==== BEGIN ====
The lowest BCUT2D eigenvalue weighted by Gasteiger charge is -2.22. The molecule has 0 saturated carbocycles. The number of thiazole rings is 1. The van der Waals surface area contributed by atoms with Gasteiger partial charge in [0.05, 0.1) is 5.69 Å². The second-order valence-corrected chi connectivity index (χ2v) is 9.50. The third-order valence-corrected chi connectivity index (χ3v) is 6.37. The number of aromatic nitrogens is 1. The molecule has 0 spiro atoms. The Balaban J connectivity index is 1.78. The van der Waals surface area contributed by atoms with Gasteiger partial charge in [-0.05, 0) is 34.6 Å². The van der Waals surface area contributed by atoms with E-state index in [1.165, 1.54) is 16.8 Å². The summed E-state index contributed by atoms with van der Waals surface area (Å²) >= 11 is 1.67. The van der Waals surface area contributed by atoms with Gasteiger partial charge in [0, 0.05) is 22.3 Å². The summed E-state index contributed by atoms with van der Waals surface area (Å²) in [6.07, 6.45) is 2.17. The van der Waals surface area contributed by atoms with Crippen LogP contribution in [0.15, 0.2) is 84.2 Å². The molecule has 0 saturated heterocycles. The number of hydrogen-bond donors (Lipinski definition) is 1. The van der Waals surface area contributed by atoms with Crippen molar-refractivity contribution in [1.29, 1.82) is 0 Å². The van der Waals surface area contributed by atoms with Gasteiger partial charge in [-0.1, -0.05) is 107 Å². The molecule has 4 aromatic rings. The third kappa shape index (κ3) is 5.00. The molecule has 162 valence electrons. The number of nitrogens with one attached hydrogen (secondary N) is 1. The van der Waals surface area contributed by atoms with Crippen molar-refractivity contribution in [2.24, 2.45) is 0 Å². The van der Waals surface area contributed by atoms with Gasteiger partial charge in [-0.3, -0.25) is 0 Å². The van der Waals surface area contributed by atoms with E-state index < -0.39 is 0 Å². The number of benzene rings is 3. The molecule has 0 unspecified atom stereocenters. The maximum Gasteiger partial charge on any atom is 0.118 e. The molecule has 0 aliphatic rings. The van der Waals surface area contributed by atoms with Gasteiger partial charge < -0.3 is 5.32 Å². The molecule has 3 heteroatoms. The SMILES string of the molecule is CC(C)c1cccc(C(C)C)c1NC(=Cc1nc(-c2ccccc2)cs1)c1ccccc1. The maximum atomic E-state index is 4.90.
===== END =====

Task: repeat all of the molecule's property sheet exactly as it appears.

The lowest BCUT2D eigenvalue weighted by Gasteiger charge is -2.22. The molecule has 0 saturated carbocycles. The number of thiazole rings is 1. The van der Waals surface area contributed by atoms with Gasteiger partial charge in [0.05, 0.1) is 5.69 Å². The second-order valence-corrected chi connectivity index (χ2v) is 9.50. The third-order valence-corrected chi connectivity index (χ3v) is 6.37. The number of aromatic nitrogens is 1. The molecule has 0 spiro atoms. The Balaban J connectivity index is 1.78. The van der Waals surface area contributed by atoms with Gasteiger partial charge in [-0.05, 0) is 34.6 Å². The van der Waals surface area contributed by atoms with E-state index in [1.165, 1.54) is 16.8 Å². The summed E-state index contributed by atoms with van der Waals surface area (Å²) >= 11 is 1.67. The van der Waals surface area contributed by atoms with Gasteiger partial charge in [0, 0.05) is 22.3 Å². The summed E-state index contributed by atoms with van der Waals surface area (Å²) in [6.07, 6.45) is 2.17. The van der Waals surface area contributed by atoms with Crippen LogP contribution in [0.15, 0.2) is 84.2 Å². The molecule has 0 saturated heterocycles. The number of hydrogen-bond donors (Lipinski definition) is 1. The van der Waals surface area contributed by atoms with Crippen molar-refractivity contribution in [1.29, 1.82) is 0 Å². The van der Waals surface area contributed by atoms with Gasteiger partial charge in [-0.1, -0.05) is 107 Å². The molecule has 4 aromatic rings. The third kappa shape index (κ3) is 5.00. The molecule has 162 valence electrons. The number of nitrogens with one attached hydrogen (secondary N) is 1. The van der Waals surface area contributed by atoms with Crippen molar-refractivity contribution in [2.24, 2.45) is 0 Å². The van der Waals surface area contributed by atoms with Gasteiger partial charge in [-0.3, -0.25) is 0 Å². The van der Waals surface area contributed by atoms with E-state index < -0.39 is 0 Å². The number of benzene rings is 3. The molecule has 0 unspecified atom stereocenters. The maximum Gasteiger partial charge on any atom is 0.118 e. The molecule has 0 aliphatic rings. The van der Waals surface area contributed by atoms with Gasteiger partial charge < -0.3 is 5.32 Å². The molecule has 3 heteroatoms. The SMILES string of the molecule is CC(C)c1cccc(C(C)C)c1NC(=Cc1nc(-c2ccccc2)cs1)c1ccccc1. The maximum atomic E-state index is 4.90.